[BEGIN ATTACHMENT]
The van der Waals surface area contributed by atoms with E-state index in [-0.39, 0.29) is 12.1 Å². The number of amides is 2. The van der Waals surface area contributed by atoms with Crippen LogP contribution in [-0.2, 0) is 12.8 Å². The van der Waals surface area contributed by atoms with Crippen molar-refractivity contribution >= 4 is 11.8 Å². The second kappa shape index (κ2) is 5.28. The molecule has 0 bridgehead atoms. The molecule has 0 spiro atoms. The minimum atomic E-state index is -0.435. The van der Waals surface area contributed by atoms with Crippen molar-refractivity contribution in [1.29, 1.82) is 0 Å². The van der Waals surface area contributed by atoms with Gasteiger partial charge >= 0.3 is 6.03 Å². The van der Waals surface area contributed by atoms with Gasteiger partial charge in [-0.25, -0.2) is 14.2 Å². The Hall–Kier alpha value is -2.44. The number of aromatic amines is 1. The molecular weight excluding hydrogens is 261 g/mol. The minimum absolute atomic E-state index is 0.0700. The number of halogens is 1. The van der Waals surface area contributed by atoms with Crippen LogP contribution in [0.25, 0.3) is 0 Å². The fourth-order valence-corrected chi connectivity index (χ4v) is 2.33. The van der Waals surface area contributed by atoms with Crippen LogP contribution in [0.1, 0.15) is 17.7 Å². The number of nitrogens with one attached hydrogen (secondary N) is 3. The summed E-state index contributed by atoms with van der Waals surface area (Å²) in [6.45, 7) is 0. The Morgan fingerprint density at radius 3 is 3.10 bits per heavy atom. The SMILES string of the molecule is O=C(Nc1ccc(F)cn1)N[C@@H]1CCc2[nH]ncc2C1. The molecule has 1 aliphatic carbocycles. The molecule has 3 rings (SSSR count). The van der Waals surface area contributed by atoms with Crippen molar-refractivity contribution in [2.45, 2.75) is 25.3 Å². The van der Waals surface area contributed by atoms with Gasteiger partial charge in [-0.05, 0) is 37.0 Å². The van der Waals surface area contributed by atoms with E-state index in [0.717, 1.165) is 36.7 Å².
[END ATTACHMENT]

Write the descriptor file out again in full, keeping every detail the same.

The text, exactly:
The van der Waals surface area contributed by atoms with E-state index in [-0.39, 0.29) is 12.1 Å². The number of amides is 2. The van der Waals surface area contributed by atoms with Crippen LogP contribution in [-0.2, 0) is 12.8 Å². The van der Waals surface area contributed by atoms with Crippen molar-refractivity contribution >= 4 is 11.8 Å². The second kappa shape index (κ2) is 5.28. The molecule has 0 bridgehead atoms. The molecule has 0 spiro atoms. The minimum atomic E-state index is -0.435. The van der Waals surface area contributed by atoms with Crippen molar-refractivity contribution in [1.29, 1.82) is 0 Å². The van der Waals surface area contributed by atoms with Gasteiger partial charge >= 0.3 is 6.03 Å². The van der Waals surface area contributed by atoms with Gasteiger partial charge in [-0.25, -0.2) is 14.2 Å². The Hall–Kier alpha value is -2.44. The number of aromatic amines is 1. The molecular weight excluding hydrogens is 261 g/mol. The minimum absolute atomic E-state index is 0.0700. The number of halogens is 1. The van der Waals surface area contributed by atoms with Crippen LogP contribution in [0.25, 0.3) is 0 Å². The fourth-order valence-corrected chi connectivity index (χ4v) is 2.33. The van der Waals surface area contributed by atoms with Crippen LogP contribution in [0.1, 0.15) is 17.7 Å². The number of nitrogens with one attached hydrogen (secondary N) is 3. The summed E-state index contributed by atoms with van der Waals surface area (Å²) in [6.45, 7) is 0. The Morgan fingerprint density at radius 3 is 3.10 bits per heavy atom. The SMILES string of the molecule is O=C(Nc1ccc(F)cn1)N[C@@H]1CCc2[nH]ncc2C1. The molecule has 1 aliphatic carbocycles. The molecule has 3 rings (SSSR count). The van der Waals surface area contributed by atoms with Crippen molar-refractivity contribution in [2.45, 2.75) is 25.3 Å². The van der Waals surface area contributed by atoms with Gasteiger partial charge in [-0.05, 0) is 37.0 Å². The van der Waals surface area contributed by atoms with E-state index in [0.717, 1.165) is 36.7 Å².